Officials in the real-life sport of Quidditch, modeled off the magical sport in the Harry Potter book series, unveiled its new name as “quadball” Tuesday in a move to separate the sport from the controversial views of author J. K. Rowling.
Two of the sport’s governing bodies, U.S. Quidditch and Major League Quidditch, said the change follows a survey of players and fans of the Harry Potter franchise, with the name referring to the number of positions on the team and the number of balls. The name change is expected to take place immediately for U.S. Quidditch, while Major League Quidditch will make the transition after the championships next month.
“In less than 20 years, our sport has grown from a few dozen college students in rural Vermont to a global phenomenon with thousands of players, semi-pro leagues and international championships,” Mary Kimball, executive director of U.S. Quadball, said in a press release. “Our organizations are committed to continuing to push quadball forward.”
The organizations announced a change in the sports name last December and said the decision was partly due to Rowling increasingly coming under scrutiny for “her anti-trans positions.”
The author attracted controversy for her statements about transgender people, such as mocking the use of the gender-neutral phrase “people who menstruate” and liking a tweet that called transgender women “men in dresses.” She subsequently said the “clumsy and middle-aged moment” when she liked that tweet occurred while conducting research for a novel. Rowling has also emphasized that she is strongly opposed to discrimination against transgender people but feels that biological sex is a real concept.
The author has been condemned by at least three Harry Potter movie stars over the years, including Daniel Radcliffe, Emma Watson, and Rupert Grint, who play the films’ main trio. Rowling did not join in HBO Max’s 20-year anniversary special for the franchise. LGBT advocacy groups such as GLAAD and the Human Rights Campaign have also condemned Rowling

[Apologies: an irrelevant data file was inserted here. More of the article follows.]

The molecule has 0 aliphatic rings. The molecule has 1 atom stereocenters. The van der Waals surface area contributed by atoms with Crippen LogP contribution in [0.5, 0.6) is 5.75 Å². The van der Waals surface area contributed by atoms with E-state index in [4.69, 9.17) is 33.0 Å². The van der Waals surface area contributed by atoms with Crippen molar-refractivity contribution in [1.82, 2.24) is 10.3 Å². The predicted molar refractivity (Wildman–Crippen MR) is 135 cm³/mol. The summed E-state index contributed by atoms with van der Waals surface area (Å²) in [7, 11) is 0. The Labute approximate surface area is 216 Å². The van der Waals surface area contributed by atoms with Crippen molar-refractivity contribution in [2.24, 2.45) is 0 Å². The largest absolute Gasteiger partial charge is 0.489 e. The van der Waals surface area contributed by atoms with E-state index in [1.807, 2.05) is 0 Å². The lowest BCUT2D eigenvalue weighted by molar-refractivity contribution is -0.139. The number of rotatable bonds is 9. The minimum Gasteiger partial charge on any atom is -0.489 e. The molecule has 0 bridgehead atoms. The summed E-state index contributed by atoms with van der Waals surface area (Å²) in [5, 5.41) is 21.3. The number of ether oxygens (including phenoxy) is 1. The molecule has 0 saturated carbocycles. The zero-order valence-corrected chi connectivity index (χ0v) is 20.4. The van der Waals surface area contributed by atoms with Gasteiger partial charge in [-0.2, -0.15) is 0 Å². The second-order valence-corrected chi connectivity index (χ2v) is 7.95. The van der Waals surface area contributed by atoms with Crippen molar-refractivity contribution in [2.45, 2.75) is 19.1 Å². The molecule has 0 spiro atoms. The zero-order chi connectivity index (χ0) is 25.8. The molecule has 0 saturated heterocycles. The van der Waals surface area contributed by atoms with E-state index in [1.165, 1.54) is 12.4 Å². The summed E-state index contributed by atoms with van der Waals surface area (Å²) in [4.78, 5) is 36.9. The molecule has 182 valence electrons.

“[Quidditch] developed a reputation as one of the most progressive sports in the world on gender equality and inclusivity,” the organizations said in December, according to NBC News. “In part thanks to its gender maximum rule, which stipulates that a team may not have more than four players of the same gender on the field at a time.”
The change was also due to Warner Bros. having the trademark on the name, limiting the sport’s broadcasting and sponsorship opportunities. Despite the limitations from the trademark, the sport now has nearly 600 teams in 40 countries worldwide despite only being established in Vermont in 2005, according to the press release.
One of the sport’s creators, Alex Benepe, praised the decision in December but acknowledged the risk when making major changes.
“I’ve been a strong advocate for making this move for a long time,” Benepe said. “The sport needs its own space without limits on its growth potential and changing the name is crucial to achieving that.”
The International Quidditch Association will also adopt the new name following the European championships this weekend, the organization confirmed in Tuesday’s press release.